From Model to Computation
Simulations are based on mathematical models that are initially consist of differential equations. To prepare them for being implemented on computers, in a process called discretization, we convert the differential equations into algebraic equations systems so they can be evaluated numerically. This process results in discretization errors.
We have made it our ambitious goal to quantify these errors along with uncertainties in the system description as precisely as possible and thus make them easier to manage.
“Our aim is to turn an ‘I don’t know what I don’t know’ into a ‘I know what I don’t know’ or, better yet, into a ‘I know how much I don’t know.”Dr. Sergey Oladyshkin, SimTech-PostDoc.
Quantifying discretization errors helps us develop better and more precise solution methods for systems of equations. In doing so, we further our highest priority goal, which is to develop self-adaptive computer systems that can deal expertly with multiple scales while also coupling various physical processes.
Multiple scales and physical processes call for a variety of mathematical solution strategies. A deformation in a material, for example, is calculated on a molecular level differently than is a flow phenomenon on a macroscopic level. Our goal is to resolve these “tower of Babel” differences by developing a common mathematical language. In turn, this is expected to enable simulations that can run self-adaptively with the aid of error indicators, i.e., that choose autonomously where and when to operate, on which scales, and when to switch on or shut off physical processes so as to optimally simulate an entire process.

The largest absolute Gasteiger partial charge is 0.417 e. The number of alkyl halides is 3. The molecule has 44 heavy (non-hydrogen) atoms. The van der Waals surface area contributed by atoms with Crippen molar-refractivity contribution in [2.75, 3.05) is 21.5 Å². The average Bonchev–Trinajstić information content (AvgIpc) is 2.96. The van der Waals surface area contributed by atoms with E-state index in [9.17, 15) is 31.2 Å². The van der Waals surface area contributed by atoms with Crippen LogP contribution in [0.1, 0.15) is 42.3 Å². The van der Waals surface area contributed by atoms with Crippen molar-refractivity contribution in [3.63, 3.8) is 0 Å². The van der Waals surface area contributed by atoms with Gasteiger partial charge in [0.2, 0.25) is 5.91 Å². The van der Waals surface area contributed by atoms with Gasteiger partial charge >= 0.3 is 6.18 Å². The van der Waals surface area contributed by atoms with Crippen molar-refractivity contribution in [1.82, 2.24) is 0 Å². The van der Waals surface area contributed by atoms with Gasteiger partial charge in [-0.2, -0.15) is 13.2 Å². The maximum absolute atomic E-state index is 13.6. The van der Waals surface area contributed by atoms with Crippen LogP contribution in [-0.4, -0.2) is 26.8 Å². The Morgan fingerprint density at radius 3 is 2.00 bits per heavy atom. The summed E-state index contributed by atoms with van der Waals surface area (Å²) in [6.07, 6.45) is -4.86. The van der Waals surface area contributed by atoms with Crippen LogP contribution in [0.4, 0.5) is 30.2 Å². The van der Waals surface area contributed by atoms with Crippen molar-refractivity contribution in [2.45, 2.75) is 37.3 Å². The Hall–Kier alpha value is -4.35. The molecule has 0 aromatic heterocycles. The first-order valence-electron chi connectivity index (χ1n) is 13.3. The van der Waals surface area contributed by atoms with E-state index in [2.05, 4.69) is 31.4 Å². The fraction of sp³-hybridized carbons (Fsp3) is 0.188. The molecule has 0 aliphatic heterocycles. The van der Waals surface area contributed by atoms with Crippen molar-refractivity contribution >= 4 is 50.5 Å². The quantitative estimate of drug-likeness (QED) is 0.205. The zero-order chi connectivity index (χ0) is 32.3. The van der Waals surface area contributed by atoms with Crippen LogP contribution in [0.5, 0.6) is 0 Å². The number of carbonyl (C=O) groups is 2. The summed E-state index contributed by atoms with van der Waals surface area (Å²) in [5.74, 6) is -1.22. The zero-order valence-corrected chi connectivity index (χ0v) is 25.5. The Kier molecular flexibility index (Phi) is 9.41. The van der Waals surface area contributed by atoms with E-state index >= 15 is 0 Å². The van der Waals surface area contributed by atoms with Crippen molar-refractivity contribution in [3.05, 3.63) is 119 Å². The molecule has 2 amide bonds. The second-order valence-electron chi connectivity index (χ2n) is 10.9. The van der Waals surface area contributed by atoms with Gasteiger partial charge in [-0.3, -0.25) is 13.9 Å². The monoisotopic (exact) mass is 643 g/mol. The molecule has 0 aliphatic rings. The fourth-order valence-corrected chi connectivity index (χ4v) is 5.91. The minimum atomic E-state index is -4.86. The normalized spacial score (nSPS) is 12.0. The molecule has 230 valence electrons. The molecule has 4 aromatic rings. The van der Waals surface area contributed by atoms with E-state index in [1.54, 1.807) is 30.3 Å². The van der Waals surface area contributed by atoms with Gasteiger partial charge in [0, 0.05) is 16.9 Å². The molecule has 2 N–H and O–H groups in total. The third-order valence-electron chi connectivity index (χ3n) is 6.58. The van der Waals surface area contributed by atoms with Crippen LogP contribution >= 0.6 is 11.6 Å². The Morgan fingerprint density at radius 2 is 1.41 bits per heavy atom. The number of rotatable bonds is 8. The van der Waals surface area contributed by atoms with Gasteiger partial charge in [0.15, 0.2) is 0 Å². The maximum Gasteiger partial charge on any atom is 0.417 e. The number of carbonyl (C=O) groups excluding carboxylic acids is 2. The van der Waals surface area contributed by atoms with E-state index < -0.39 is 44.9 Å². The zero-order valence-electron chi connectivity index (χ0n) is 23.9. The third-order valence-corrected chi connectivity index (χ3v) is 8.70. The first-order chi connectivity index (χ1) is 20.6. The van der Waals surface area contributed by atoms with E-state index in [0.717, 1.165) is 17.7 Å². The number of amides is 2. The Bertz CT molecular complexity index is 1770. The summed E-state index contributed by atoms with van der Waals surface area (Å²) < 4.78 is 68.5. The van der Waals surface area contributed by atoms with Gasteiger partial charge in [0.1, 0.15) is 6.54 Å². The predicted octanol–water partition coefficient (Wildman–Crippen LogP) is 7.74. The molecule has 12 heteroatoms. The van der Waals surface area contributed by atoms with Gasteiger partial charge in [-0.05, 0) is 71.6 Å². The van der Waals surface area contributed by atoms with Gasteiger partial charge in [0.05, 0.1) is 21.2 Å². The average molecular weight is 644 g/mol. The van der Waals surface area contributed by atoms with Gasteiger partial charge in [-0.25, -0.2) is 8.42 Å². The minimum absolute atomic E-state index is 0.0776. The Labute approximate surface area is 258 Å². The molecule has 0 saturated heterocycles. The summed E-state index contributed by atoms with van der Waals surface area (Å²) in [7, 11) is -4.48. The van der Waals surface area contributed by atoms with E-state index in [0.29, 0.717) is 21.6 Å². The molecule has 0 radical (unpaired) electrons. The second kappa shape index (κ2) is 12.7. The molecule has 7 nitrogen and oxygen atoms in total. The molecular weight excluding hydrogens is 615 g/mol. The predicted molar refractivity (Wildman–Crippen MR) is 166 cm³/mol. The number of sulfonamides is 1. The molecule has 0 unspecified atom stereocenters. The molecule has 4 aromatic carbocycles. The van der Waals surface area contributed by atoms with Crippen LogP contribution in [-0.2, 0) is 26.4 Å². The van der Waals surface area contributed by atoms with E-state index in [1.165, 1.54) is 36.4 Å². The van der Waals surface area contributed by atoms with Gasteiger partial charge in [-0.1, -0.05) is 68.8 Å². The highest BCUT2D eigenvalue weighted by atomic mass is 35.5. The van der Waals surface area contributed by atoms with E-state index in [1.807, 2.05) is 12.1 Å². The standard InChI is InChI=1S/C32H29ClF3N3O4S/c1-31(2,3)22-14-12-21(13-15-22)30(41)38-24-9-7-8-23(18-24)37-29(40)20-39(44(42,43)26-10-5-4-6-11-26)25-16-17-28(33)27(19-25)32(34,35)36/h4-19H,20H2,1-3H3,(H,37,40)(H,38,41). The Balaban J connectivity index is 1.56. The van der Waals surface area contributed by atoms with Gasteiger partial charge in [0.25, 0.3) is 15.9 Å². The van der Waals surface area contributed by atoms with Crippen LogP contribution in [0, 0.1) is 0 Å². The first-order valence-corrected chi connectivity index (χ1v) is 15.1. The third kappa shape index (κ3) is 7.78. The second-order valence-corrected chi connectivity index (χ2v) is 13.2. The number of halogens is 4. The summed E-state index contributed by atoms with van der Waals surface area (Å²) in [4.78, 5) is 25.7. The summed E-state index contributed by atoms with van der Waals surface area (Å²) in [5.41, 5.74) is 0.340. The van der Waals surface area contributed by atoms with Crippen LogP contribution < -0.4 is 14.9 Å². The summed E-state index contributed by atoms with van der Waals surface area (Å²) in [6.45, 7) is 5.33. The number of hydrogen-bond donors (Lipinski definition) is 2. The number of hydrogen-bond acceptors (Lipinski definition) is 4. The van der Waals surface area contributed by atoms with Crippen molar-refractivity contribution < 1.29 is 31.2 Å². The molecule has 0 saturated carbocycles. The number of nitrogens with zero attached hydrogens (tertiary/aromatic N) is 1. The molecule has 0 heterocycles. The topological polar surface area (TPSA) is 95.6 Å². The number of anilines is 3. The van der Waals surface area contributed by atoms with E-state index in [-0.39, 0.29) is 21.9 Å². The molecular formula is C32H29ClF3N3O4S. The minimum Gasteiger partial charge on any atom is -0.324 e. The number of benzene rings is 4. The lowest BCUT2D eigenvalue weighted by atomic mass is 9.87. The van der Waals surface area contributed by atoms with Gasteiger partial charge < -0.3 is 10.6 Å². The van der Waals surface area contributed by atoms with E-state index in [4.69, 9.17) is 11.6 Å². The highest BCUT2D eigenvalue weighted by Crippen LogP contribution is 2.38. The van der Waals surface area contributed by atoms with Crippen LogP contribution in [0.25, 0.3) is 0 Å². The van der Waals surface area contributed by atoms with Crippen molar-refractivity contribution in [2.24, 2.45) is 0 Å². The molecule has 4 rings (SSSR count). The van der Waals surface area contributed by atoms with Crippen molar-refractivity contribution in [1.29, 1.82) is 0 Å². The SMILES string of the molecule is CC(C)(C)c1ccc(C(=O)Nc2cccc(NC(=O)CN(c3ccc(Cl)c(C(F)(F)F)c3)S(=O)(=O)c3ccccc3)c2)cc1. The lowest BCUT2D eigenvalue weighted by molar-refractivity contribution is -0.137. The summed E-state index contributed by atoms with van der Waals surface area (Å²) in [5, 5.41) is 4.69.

In addition, self-adaptive simulations will help speed up individual solution strategies considerably. Together with methods for model validation and model reduction we develop in cooperation with researchers from Research Area C, self-adaptive systems will help develop simulations which are highly efficient and responsive to future real-world challenges.